The Healthcare Information and Management Systems Society (HIMSS) has listed interoperability, cybersecurity, and telehealth as its three biggest policy priorities for Congress to act on this year.
Under the guidance of the Public Policy Committee, HIMSS staff works closely with key congressional decision-makers, committees, and caucuses to advance improvements in healthcare through the use of IT and management systems. As it does every year, HIMSS releases a list of “Congressional asks” to policymakers. In this year’s list includes:
- Support robust interoperability and health information exchange (HIE): Congress should: direct HHS to review and amend the ONC Health IT Certification Program to include rigorous interoperability testing (or leverage private sector-led testing programs) to ensure consistent implementation of HIE standards and specifications in certified EHR products; remove the Congressional prohibition (levied on HHS annually since 1999) on the use of federal funds for the development of a unique patient identifier standard; direct HHS to study a nationwide patient matching strategy; direct all federally-funded national and state government agencies to have the functionality to exchange data with healthcare institutions through means of standard language interfaces, e-data exchange, and health information exchanges.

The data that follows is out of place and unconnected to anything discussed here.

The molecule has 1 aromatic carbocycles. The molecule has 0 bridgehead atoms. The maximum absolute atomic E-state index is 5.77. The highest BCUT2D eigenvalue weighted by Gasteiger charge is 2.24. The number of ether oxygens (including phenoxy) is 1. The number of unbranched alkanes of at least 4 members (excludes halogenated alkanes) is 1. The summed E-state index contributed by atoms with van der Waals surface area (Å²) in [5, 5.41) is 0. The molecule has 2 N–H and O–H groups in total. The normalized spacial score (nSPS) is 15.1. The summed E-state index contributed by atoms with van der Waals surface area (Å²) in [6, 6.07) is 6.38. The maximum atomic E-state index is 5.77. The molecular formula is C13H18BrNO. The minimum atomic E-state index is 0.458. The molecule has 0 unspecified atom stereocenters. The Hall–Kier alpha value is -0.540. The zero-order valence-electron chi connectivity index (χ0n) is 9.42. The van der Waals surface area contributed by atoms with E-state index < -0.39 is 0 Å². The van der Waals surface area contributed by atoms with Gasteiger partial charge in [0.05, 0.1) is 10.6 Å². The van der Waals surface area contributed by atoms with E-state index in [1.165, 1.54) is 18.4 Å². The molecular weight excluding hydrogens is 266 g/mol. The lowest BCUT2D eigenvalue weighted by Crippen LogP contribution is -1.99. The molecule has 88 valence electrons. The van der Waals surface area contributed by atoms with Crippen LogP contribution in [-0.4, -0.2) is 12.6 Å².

- Support healthcare’s efforts to combat cyber threats: Congress should: direct HHS to identify, through a collaborative process with the community stakeholders, academics, and the National Institute of Standards and Technology (NIST), a single, voluntary, national health-specific IT data security framework; and create a single information sharing pipeline of actionable cyber threat intelligence from the government to the private sector in (near) real time, through a no-cost mechanism.
- Expand access to telehealth services for Medicare beneficiaries: Congress should: amend the allowable originating sites of care beyond those currently stipulated by CMS to include interactions with patients from wherever the patient is located, including the home, where cost-effective and clinically-appropriate; eliminate the geographic restrictions on telehealth; allow expanded use of “store and forward capability” to aid long-term passive monitoring of chronic diseases; expand modalities beyond live (real-time) voice and video to active monitoring between clinicians, patients and care providers; update Current Procedural Terminology (CPT) and Healthcare Common Procedure Coding System (HCPCS) to cover in-home monitoring or clinician/patient non-centralized exchanges, including shared decision making; encourage nationwide efforts to harmonize federal and state efforts to address the challenges of licensing clinicians to serve patients across traditional state boundaries.
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